CFIB on CPP: A Reality Check

On Monday, Catherine Swift of the Canadian Federation of Independent Business (CFIB) was on TV expressing outrage that doubling the Canada Pension Plan (CPP) would entail mandatory contributions equal to 20% of earnings.

Her logic is that a self-employed person currently contributes 9.9% of pensionable earnings. That figure doubles to 19.8%. This argument misses a couple of points:

Employees Pay Half

While a self-employed businessperson contributes 9.9% of their own pensionable earnings, a business with employees contributes only 4.95% of their pensionable earnings. The employees contribute the other half.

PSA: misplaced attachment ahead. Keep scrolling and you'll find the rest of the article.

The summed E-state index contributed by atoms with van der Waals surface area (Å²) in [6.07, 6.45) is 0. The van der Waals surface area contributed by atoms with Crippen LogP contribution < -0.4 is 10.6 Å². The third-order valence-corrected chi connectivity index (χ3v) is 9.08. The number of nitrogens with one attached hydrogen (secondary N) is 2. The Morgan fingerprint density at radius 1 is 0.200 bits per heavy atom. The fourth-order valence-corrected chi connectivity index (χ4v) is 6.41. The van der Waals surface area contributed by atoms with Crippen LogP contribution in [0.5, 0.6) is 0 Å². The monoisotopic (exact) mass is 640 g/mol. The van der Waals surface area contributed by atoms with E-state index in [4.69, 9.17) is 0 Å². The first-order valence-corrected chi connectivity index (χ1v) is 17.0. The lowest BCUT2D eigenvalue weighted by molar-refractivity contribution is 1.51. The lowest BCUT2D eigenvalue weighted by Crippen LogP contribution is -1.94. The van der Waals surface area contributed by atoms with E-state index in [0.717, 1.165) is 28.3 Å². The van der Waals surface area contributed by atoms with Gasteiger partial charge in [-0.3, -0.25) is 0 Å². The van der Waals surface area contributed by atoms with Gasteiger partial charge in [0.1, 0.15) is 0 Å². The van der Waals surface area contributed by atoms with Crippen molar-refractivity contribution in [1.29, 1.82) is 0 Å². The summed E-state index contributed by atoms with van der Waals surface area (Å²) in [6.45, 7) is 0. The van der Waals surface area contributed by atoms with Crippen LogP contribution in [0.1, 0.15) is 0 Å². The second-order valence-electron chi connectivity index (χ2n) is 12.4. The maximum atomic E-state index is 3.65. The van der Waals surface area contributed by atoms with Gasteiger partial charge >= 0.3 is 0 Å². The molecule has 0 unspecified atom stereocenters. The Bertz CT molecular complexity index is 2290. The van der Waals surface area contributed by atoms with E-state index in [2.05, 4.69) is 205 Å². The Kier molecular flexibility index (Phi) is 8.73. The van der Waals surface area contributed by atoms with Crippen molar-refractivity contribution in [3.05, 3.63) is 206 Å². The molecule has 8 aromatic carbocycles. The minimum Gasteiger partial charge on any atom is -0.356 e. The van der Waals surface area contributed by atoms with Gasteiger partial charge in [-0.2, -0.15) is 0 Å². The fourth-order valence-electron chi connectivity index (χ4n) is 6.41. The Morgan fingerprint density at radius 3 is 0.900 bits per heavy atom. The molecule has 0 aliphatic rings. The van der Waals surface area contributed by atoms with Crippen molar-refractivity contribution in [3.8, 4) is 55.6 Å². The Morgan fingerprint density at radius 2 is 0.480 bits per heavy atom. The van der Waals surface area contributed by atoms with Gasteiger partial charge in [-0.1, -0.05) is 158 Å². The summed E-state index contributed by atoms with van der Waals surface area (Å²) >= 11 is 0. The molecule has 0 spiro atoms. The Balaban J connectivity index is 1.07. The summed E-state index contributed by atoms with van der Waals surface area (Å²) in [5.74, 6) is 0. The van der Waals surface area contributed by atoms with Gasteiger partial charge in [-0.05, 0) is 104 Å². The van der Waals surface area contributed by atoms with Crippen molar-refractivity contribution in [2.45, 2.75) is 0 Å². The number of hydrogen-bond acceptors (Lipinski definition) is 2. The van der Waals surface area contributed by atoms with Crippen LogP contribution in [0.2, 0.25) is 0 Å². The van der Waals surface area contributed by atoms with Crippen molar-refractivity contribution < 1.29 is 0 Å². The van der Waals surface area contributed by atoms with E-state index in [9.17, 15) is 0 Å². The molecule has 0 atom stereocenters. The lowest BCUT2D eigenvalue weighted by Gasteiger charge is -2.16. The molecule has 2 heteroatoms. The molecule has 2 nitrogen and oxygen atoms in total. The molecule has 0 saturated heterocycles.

CPP Premiums Would Not Double

Because additional premiums would be invested to finance additional benefits, doubling future benefits would entail less than a doubling of premiums. As noted in publicly-available documents, the labour movement’s proposal would increase employer contributions from 4.95% to 7.8%.


For an employer, CPP premiums would increase by 2.85% (i.e. 7.8% – 4.95%). I am not surprised that the CFIB would lobby against any additional cost for business. But it is important to put this cost in perspective.

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